Target: Paul Severns, Oregon State University
Goal: Praise scientist for his work reintroducing an endangered butterfly species
The Fender’s blue butterfly was once considered extinct, but was rediscovered in the late 1980s. Not long after its rediscovery, the U.S. Fish and Wildlife Service (FWS) designated the species as endangered. Paul Severns, a researcher at Oregon State University, needs to be praised for working with the FWS to help conserve this species by reestablishing a healthy Fender’s blue butterfly population in Oregon’s Finley National Wildlife Refuge.
According to the FWS, the Fender’s blue butterfly has historically inhabited prairie land throughout Oregon’s Willamette Valley. Unfortunately, over the years much of this land has “been converted to agriculture, subjected to fire suppression, invaded by non-native species, or otherwise developed.” Losing so much natural habitat is a challenge to the survival of any species. Fender’s faces an additional challenge in that most of its native habitats are early seral prairies, meaning they need “natural or human-induced disturbance for their survival,” or, in other words, without serious conservation efforts these prairies would all eventually turn into woodlands in which the butterflies could not survive.
Aided by grant money from the FWS, Paul Severns recently released nearly 200 Fender’s blue butterflies into Oregon’s Finley National Wildlife Refuge. The health and progress of the butterflies will be closely monitored. Some experts believe that this new population of Fender’s should stabilize within a few years. Since Finley National Wildlife Refuge is also under federal protection, the butterfly’s future looks good.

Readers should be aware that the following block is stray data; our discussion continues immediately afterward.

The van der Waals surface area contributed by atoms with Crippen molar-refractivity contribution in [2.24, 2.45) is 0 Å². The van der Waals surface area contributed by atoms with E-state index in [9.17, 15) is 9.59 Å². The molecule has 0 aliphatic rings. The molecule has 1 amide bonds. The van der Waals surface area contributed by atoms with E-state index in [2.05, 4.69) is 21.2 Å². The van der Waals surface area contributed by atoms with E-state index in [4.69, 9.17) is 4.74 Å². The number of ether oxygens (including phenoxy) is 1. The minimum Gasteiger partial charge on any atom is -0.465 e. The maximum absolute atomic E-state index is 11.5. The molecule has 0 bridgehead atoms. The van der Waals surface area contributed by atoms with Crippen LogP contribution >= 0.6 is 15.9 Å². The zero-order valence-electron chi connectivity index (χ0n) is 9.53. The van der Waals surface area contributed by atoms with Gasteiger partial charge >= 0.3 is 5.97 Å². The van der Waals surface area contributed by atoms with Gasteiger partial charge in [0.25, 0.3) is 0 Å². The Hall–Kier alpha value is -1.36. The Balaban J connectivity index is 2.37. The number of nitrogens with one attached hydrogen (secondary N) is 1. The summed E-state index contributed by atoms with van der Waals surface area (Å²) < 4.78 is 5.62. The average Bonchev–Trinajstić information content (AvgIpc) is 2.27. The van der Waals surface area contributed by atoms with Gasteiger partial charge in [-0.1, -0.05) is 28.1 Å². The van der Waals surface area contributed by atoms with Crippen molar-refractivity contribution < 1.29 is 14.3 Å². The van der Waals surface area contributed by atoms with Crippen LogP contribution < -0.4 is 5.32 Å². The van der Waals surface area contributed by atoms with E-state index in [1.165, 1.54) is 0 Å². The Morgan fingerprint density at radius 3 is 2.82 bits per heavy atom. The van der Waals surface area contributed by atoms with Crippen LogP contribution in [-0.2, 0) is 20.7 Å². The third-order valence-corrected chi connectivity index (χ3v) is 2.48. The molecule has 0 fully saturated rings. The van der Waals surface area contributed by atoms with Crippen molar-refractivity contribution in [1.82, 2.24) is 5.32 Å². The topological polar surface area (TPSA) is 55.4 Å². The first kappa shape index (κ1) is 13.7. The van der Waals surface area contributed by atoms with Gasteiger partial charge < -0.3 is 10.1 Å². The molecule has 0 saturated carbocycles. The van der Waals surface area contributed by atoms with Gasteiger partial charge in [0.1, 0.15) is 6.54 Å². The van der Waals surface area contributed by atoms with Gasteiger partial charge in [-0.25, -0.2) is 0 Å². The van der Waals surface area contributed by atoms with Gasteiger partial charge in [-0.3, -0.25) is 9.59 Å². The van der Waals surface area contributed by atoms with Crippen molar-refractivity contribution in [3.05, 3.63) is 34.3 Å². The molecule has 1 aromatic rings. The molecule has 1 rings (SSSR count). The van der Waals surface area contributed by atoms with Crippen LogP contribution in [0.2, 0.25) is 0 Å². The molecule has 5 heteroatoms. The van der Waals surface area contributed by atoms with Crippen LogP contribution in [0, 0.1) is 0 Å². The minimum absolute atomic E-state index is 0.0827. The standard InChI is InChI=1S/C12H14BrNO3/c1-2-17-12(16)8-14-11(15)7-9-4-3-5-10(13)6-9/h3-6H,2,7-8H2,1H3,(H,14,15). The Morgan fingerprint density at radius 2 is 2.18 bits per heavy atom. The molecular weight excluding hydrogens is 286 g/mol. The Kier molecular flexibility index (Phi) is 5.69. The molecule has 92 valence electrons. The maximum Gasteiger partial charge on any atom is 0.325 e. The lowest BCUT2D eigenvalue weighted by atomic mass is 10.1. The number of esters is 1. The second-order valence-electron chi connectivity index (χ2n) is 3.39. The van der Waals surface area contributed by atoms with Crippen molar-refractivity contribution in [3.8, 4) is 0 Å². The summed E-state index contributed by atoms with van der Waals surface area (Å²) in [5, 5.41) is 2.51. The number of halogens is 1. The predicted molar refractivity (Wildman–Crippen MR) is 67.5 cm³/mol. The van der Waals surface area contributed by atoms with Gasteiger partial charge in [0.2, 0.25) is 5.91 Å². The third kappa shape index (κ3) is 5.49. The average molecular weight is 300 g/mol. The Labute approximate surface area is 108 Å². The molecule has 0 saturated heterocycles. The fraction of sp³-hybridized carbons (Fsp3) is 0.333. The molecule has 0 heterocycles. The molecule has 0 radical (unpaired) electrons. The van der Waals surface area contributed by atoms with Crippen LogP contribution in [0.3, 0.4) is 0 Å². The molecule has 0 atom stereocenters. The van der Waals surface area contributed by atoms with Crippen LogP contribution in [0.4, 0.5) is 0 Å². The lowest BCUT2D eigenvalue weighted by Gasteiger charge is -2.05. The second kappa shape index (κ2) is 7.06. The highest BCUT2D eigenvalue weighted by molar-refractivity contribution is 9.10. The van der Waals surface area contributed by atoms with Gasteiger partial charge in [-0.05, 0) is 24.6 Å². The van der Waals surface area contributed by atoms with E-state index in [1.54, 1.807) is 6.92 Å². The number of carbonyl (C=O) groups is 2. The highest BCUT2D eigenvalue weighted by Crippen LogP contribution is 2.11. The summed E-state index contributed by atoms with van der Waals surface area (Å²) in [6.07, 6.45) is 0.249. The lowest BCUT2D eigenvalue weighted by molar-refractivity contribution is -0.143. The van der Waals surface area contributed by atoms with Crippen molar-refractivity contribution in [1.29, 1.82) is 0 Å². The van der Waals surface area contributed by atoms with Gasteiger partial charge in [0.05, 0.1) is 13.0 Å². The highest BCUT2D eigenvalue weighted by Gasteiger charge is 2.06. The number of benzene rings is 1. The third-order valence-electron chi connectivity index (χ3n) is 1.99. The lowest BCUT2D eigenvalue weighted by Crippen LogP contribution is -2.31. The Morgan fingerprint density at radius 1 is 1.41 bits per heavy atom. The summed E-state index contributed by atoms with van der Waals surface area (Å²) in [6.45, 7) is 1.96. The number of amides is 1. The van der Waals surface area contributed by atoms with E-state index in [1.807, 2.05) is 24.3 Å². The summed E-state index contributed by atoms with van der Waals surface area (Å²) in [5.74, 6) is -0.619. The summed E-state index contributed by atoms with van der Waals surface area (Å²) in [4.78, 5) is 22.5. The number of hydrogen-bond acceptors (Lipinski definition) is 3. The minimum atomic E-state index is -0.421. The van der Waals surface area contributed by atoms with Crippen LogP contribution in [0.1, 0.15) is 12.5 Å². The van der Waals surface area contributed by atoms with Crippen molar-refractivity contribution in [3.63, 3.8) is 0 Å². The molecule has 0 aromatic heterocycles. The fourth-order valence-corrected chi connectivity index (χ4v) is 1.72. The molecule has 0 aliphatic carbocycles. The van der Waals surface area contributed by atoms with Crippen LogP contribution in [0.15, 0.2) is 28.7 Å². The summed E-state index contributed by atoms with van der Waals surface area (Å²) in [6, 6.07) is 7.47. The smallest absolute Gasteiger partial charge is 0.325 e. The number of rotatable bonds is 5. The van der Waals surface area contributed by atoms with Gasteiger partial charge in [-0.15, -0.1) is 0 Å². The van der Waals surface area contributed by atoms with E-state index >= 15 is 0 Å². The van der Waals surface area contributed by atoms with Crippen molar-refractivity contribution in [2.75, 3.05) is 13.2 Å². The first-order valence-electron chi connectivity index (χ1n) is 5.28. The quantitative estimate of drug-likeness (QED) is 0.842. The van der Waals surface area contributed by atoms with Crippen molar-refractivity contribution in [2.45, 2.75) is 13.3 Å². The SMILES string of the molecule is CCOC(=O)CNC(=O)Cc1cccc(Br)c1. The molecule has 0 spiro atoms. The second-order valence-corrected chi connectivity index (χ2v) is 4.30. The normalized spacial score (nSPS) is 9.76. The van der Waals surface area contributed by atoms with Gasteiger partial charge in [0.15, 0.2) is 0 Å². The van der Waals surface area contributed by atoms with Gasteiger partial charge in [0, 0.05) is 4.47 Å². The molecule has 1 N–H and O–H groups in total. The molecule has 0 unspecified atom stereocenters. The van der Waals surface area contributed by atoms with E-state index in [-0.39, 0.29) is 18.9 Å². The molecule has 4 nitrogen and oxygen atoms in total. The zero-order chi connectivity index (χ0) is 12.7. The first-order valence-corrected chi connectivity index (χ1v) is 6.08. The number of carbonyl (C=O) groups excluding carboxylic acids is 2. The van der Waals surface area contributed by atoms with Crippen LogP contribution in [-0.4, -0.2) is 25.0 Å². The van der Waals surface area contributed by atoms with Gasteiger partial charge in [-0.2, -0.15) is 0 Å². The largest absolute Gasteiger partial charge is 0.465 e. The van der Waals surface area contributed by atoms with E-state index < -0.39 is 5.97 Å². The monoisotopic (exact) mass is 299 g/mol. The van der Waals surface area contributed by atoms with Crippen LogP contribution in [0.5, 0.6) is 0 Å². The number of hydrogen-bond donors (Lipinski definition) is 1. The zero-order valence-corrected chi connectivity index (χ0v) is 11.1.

Please sign the petition below to let Mr. Severns know that you appreciate all the hard work he has done to ensure that the endangered Fender’s blue butterfly will once again thrive in Oregon’s Willamette Valley prairies.
Dear Mr. Severns,
I was heartened to see that you had recently released nearly 200 endangered Fender’s blue butterflies into Oregon’s Finley National Wildlife Refuge. This species has very little habitat in which to live, seeing as it only exists in parts of Oregon and since much of its natural habitat has been lost to agriculture, development and invasive species. Serious conservation efforts are needed to ensure this butterfly’s survival. Your work, aided by grant funds from the U.S. Fish and Wildlife Service, should go a long way towards helping conserve the Fender’s, for which I, and many other wildlife conservationists, are extremely grateful.
Thank you for your passionate and dedicated work. Please keep it up as you monitor the progress and the health of this new population of Fender’s blue butterfly.
[Your Name Here]
Photo credit: Cheryl Schultz, U.S. Fish & Wildlife Service at Wikimedia Commons